COVID-19 Issue Insight Series | View as a PDF
Who it impacts
Every corporate leader, from CEO to intern manager | Anyone with decisionmaking power in an organization | All who have responsibility to consider the impact of COVID-19 on how their teams, partners, and communities show up to work in this time of turmoil
What we see
• 58% of Americans fear bringing COVID-19 home from work
• 27 million Americans depend on childcare to be able to do their job
• 60% of Americans say they expect the next five years to be characterized by “periods of widespread unemployment or depression”
• 44% of Americans say they talk about the coronavirus most or almost all of the time
• 67% of Americans don’t think the official U.S. death toll is accurate but Republicans and Democrats disagree on how. Among Democrats, 63% say the total undercounts reality while a plurality of Republicans say the figure is inflated.
What it means
You’re a health company now, and the stakes are higher.
Every decision a leader makes has to be viewed through the lens of health – the health of employees, customers, and every other stakeholder. The complexity of operating a business has increased as the COVID-19 crisis demands more of leaders and challenges them to think about health in the broadest of terms. Until employees feel safe at work – whether that’s at home or in the office – establishing a new normal will not be possible. And until an end is in sight for COVID-19, companies must organize around protecting the physical, emotional and mental well-being of their workforce – their success and the economy’s success depends on it.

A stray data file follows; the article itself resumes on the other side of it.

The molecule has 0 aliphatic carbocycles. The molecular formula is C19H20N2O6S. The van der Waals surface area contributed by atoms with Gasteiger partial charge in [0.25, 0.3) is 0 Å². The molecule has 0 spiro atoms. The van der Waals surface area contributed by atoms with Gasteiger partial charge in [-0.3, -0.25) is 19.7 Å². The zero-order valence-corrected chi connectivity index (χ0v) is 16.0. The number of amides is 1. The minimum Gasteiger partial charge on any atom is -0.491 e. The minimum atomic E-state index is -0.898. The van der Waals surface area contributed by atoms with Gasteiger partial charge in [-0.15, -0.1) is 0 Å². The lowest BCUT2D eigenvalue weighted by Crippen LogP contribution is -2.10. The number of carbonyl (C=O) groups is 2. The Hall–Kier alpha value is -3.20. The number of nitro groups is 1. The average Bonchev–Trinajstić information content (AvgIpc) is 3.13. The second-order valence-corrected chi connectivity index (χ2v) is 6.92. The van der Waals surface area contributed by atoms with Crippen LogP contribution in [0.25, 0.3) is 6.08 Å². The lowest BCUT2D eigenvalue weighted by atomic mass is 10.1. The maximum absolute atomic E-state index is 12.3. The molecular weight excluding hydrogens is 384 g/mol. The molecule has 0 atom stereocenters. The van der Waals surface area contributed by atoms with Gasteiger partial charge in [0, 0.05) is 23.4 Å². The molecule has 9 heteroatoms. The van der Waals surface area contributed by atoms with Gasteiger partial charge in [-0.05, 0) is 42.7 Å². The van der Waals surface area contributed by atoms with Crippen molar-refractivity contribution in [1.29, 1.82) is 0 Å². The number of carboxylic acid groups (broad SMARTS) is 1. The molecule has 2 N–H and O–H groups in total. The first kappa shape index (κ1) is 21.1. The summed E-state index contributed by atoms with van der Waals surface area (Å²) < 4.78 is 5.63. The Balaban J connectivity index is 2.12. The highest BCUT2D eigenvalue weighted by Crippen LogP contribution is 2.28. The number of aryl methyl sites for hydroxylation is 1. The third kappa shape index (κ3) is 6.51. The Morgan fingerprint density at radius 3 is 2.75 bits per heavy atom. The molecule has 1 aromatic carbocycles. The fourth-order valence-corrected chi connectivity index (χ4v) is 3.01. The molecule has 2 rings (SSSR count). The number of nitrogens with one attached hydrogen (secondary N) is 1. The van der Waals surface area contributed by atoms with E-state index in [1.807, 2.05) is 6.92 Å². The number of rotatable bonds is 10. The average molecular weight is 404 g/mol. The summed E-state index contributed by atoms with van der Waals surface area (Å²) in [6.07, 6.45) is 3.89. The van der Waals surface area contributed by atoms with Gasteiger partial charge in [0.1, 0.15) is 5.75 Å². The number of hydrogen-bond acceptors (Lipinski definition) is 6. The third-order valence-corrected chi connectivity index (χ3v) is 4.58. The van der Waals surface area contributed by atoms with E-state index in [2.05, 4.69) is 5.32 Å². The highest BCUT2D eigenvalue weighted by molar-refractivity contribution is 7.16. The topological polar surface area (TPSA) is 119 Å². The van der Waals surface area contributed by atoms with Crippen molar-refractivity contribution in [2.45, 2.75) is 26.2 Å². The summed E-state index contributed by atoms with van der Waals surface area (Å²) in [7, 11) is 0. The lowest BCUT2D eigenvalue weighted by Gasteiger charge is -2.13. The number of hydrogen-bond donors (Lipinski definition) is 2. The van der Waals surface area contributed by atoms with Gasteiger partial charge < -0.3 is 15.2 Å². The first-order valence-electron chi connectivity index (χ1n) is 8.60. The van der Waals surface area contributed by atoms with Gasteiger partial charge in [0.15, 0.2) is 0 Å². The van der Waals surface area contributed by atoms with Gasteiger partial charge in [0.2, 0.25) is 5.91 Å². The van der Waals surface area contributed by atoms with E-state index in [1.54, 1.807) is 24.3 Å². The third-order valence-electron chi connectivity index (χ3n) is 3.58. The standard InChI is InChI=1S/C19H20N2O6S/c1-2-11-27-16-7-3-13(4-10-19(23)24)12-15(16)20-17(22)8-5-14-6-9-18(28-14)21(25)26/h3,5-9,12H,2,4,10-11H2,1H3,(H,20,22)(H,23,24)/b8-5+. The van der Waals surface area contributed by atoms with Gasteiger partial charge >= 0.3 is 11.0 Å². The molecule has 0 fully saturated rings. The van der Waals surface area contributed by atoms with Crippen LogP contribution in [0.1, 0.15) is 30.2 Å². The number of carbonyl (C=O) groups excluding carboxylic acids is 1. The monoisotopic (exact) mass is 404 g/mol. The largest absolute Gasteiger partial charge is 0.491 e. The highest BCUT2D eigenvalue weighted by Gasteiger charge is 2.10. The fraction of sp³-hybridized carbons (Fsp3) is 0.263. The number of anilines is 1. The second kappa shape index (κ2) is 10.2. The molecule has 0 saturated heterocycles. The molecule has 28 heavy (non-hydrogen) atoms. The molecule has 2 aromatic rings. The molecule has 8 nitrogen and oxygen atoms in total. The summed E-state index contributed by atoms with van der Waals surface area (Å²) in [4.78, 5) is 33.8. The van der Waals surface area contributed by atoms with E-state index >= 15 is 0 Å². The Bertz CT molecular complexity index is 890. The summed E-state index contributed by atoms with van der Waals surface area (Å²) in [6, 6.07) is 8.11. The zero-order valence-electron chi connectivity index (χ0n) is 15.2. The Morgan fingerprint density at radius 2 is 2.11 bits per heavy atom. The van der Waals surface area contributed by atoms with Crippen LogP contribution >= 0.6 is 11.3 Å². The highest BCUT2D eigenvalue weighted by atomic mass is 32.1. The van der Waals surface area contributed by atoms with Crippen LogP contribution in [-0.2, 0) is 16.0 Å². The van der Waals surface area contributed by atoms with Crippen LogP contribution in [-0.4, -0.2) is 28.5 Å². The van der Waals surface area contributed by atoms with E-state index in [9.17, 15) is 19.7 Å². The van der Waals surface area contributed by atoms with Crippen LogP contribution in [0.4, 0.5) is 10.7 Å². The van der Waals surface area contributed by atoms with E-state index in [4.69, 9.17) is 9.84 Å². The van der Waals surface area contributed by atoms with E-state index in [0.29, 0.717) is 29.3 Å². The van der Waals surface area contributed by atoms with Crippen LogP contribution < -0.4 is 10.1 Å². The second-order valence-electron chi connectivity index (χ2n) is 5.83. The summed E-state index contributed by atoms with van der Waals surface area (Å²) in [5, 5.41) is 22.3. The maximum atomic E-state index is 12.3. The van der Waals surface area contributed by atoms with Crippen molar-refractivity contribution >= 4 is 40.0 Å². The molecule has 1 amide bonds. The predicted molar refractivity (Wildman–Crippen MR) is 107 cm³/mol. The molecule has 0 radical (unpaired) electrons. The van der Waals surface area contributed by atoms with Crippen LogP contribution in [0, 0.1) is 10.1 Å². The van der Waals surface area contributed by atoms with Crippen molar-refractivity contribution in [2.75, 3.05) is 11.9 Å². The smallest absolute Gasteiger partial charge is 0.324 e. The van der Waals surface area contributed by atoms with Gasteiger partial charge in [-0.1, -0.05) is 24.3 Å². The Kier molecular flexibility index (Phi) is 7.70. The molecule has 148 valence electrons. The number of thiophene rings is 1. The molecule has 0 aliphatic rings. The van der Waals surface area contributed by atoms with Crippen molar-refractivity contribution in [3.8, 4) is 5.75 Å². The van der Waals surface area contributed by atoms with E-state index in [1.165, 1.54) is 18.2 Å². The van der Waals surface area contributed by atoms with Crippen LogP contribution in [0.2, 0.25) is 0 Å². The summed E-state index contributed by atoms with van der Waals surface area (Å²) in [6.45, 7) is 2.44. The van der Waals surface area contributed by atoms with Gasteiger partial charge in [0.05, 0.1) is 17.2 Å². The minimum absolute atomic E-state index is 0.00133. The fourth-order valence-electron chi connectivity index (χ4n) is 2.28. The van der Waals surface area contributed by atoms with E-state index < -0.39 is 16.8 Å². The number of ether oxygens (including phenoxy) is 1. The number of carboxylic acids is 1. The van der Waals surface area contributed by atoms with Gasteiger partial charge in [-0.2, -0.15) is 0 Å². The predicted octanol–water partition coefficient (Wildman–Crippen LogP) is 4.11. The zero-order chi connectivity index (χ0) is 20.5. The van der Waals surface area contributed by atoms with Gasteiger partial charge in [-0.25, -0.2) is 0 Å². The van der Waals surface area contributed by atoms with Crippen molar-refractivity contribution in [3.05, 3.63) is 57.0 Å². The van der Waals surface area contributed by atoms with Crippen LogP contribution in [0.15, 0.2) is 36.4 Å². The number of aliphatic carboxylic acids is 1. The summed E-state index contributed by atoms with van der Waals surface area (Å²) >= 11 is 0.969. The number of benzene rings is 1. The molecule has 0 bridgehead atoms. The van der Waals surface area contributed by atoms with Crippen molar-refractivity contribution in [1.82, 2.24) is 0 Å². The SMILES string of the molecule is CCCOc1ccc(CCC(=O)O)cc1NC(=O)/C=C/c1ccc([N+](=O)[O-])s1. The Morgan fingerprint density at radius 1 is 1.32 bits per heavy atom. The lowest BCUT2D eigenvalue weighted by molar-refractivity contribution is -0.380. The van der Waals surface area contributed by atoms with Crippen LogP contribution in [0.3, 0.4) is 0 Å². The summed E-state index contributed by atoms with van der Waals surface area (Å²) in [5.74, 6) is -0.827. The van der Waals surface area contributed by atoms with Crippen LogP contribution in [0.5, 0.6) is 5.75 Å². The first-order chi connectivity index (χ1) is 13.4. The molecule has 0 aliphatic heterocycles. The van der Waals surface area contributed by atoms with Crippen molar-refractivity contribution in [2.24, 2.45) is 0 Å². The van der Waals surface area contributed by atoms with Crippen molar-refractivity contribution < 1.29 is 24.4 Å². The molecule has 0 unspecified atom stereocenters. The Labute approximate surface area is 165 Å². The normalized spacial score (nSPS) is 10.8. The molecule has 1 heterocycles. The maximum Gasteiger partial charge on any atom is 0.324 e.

We’re working to live, not “living to work.”
A societal shift in Americans’ relationship to work three decades in the making was cemented over the last three months. For even the most fortunate, COVID-19 has presented major roadblocks that have made getting through the day a challenge. For those who have lost their jobs, or worse, a loved one to the pandemic, this moment is profound. As Americans continue to reassess their priorities, leaders need to recognize and respond to the fact that a revolution has occurred in how employees view their responsibility to, and expectations of, their employer.
When death tolls are political, everything is political.
Even in the best of times, corporate leaders need to assume their actions will be evaluated under a political microscope. Today we’re a society wounded by COVID-19, rubbed raw by the civil unrest of late May and early June, and bracing for what is already a nasty election cycle. Leaders need to expect that meaning will be ascribed to their actions in unintended ways.
What you should do about it
Assume your answers are wrong, and listen to understand.